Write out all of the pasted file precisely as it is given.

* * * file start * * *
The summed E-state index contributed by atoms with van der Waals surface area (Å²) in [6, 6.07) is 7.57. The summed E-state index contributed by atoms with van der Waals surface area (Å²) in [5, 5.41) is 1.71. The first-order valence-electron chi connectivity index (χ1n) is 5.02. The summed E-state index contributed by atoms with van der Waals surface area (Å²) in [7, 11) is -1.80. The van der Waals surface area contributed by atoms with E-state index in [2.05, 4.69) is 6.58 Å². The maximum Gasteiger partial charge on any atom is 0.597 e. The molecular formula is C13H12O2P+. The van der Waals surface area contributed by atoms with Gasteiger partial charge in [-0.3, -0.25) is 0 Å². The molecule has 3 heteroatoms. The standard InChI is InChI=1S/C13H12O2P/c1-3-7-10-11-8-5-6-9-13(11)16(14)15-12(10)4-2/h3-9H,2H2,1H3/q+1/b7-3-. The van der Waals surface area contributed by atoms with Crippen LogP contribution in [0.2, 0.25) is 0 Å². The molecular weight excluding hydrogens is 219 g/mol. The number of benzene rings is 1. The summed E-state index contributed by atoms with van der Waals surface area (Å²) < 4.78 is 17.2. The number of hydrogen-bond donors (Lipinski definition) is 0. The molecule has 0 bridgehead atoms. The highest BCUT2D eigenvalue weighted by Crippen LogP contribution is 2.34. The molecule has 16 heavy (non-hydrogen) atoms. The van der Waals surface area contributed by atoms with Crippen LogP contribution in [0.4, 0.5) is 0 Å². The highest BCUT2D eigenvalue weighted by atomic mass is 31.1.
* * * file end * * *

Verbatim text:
The summed E-state index contributed by atoms with van der Waals surface area (Å²) in [6, 6.07) is 7.57. The summed E-state index contributed by atoms with van der Waals surface area (Å²) in [5, 5.41) is 1.71. The first-order valence-electron chi connectivity index (χ1n) is 5.02. The summed E-state index contributed by atoms with van der Waals surface area (Å²) in [7, 11) is -1.80. The van der Waals surface area contributed by atoms with E-state index in [2.05, 4.69) is 6.58 Å². The maximum Gasteiger partial charge on any atom is 0.597 e. The molecular formula is C13H12O2P+. The van der Waals surface area contributed by atoms with Gasteiger partial charge in [-0.3, -0.25) is 0 Å². The molecule has 3 heteroatoms. The standard InChI is InChI=1S/C13H12O2P/c1-3-7-10-11-8-5-6-9-13(11)16(14)15-12(10)4-2/h3-9H,2H2,1H3/q+1/b7-3-. The van der Waals surface area contributed by atoms with Crippen LogP contribution in [0.2, 0.25) is 0 Å². The molecular weight excluding hydrogens is 219 g/mol. The number of benzene rings is 1. The summed E-state index contributed by atoms with van der Waals surface area (Å²) < 4.78 is 17.2. The number of hydrogen-bond donors (Lipinski definition) is 0. The molecule has 0 bridgehead atoms. The highest BCUT2D eigenvalue weighted by Crippen LogP contribution is 2.34. The molecule has 16 heavy (non-hydrogen) atoms. The van der Waals surface area contributed by atoms with Crippen LogP contribution in [0.4, 0.5) is 0 Å². The highest BCUT2D eigenvalue weighted by atomic mass is 31.1.